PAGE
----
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Port of RIOTOS to Curiosity PIC32 MZ EF Development Board

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I've just started creating a new (from an existing mips/pic32mz configuration) cpu and board port for this dev board. So far only a few I/O items are working like the debug uart, user leds and rgb led but it boots, runs the 'hello world' and timer serial port examples and the Linux based bare-metal MIPS-MTI compiler/linker creates a mplabx-ipe compatible hex file for flashing.

Fork for riotos software:

**broken link removed**
working toolchain:
SDK Installers v1.4

Update the Linux shell path (in .bashrc) to include the correct compiler after the tools install.
export PATH=$PATH:/usr/local/go/bin:/opt/imgtec/Toolchains/mips-mti-elf/2016.05-03/bin
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The LEDs, switch, usb power, uart and spi (found a good starting example on the net) drivers are running on the hardware so it's possible now to communicate with radio modules and other serial devices once testing is done.

Still creating a board file with all the pin and device connections but most of the simple communications signals to the Mikro Bus headers are done.

SPI MOSI data with SCK clock on the top and two UART serial ports (and one debug serial port) on the bottom running the driver test program.


Serial data from uart4 out -> uart2 in -> spi2 out as a 4 byte sequence for every uart byte received.

RIOT-OS application testing code for this board after being compiled and flashed on a Linux workstation using the baremetal MIPS compiler with MPLABX-IPE to program the hex file result.

 * PIC32MZ EF Curiosity Development Board, RIOT-OS port testing example

#include <stdio.h>
#include <string.h>
#include "xtimer.h"
#include "timex.h"
#include "periph/uart.h"
#include "periph/gpio.h"
#include "periph/spi.h"

/* set interval to 1 second */
#define INTERVAL (1U * US_PER_SEC)

/* serial #1 interrupt received data callback processing */
static void _rx_cb1(void* data, uint8_t c)
    uint8_t *recd = data, rdata[4];

    *recd = c;
    /* write received data to TX and send SPI byte */
    uart_write(1, &c, 1);
    /* SPI in interrupt context for testing, bus has mutex_lock
    * we receive one byte from the uart and transfer 4 bytes using SPI
    spi_transfer_bytes(SPI_DEV(1), 0, true, recd, rdata, 4);

/* serial #2 interrupt received data callback processing */
static void _rx_cb2(void* data, uint8_t c)
    uint8_t *recd = data, rdata[4];

    *recd = c;
    /* write received data to TX and send SPI byte */
    uart_write(2, &c, 1);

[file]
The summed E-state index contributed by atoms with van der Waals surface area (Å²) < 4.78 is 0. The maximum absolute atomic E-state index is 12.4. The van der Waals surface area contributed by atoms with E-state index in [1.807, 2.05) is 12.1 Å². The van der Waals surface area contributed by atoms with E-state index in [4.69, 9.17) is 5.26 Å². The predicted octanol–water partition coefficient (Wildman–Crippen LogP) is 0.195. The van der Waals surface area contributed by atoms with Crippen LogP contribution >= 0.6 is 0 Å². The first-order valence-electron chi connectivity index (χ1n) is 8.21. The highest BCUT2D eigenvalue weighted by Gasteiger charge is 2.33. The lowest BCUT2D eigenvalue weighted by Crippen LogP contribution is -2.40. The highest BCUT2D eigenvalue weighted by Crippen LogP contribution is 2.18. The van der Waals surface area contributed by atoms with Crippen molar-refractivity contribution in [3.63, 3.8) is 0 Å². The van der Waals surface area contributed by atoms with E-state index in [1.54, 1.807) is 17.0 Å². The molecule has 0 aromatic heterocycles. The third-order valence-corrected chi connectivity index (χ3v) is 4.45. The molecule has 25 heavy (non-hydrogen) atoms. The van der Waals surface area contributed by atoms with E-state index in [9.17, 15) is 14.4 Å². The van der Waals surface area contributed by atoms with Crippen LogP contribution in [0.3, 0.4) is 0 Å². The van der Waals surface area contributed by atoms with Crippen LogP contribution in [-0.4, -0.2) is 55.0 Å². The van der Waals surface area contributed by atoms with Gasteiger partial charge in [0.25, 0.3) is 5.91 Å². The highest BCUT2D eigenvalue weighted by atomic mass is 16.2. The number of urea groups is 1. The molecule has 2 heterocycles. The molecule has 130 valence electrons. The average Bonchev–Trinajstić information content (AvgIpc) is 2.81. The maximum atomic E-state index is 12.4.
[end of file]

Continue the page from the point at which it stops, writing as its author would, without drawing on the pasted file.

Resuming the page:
/* SPI in interrupt context for testing, bus has mutex_lock
    * we receive one byte from the uart and transfer 4 bytes using SPI
    spi_transfer_bytes(SPI_DEV(2), 0, true, recd, rdata, 4);

int main(void)
    /* variable data[1..2] byte 4 has SPI id data for testing */
    uint32_t data1 = 0x0f000000, data2 = 0xf0000000;
    char buffer[128];
    int dd, times_count = 0;
    xtimer_ticks32_t last_wakeup = xtimer_now();
    * setup serial ports, uart 1,2,4 @115200 bps and spi 1,2
    * uart callback uses a 4 byte variable for data so SPI can
    * transfer 4 bytes in the callback
    uart_init(1, DEBUG_UART_BAUD, _rx_cb1, &data1);
    uart_init(2, DEBUG_UART_BAUD, _rx_cb2, &data2);
    uart_init(4, DEBUG_UART_BAUD, NULL, 0);
    spi_acquire(SPI_DEV(1), 0, SPI_MODE_0, SPI_CLK_1MHZ);
    spi_acquire(SPI_DEV(2), 0, SPI_MODE_0, SPI_CLK_1MHZ);

    while (1) {
        /* stop unused variable warning from compiler */
        (void) last_wakeup;
        * repeat the data stream to all serial ports by sending data to uart #4
        sprintf(buffer, "Times %d, Testing longer string %" PRIu32 "\n", times_count++, xtimer_usec_from_ticks(xtimer_now()));
        /* send string to serial device #4, TX pin out looped to device #1 and 2 RX pin inputs */
        uart_write(4, (uint8_t *) buffer, strlen(buffer));
        /* cpu busy loop delay */
        for (dd = 0; dd < 100000; dd++) {
            last_wakeup = xtimer_now();

    return 0;
Porting issues: Not many but interrupts are a slight issue to I/O speed.
1. Interrupts. The MIPS compiler can only handle Single Vector Mode EIC (like legacy 8 bit pics) so all interrupt flags must be checked in sequence adding latency during long interrupt low priority sequences. To use MULTI-VECTOR MODE with hand written code is an accident waiting to happen so I think I can use the Microchip xc32 compiler to generate the correct , register setting, Computed Offset, Variable Offset, interrupt prologue, shadow register set and an epilogue for each device in a riot-os module if I see a real problem.

In my test example (to look for interrupt based problems) I'm using a SPI write in the uart receive context.

All uarts have 8 byte deep separate tx and tx FIFO buffers in hardware.
// in the interrupt vector code, EIC_IRQ is set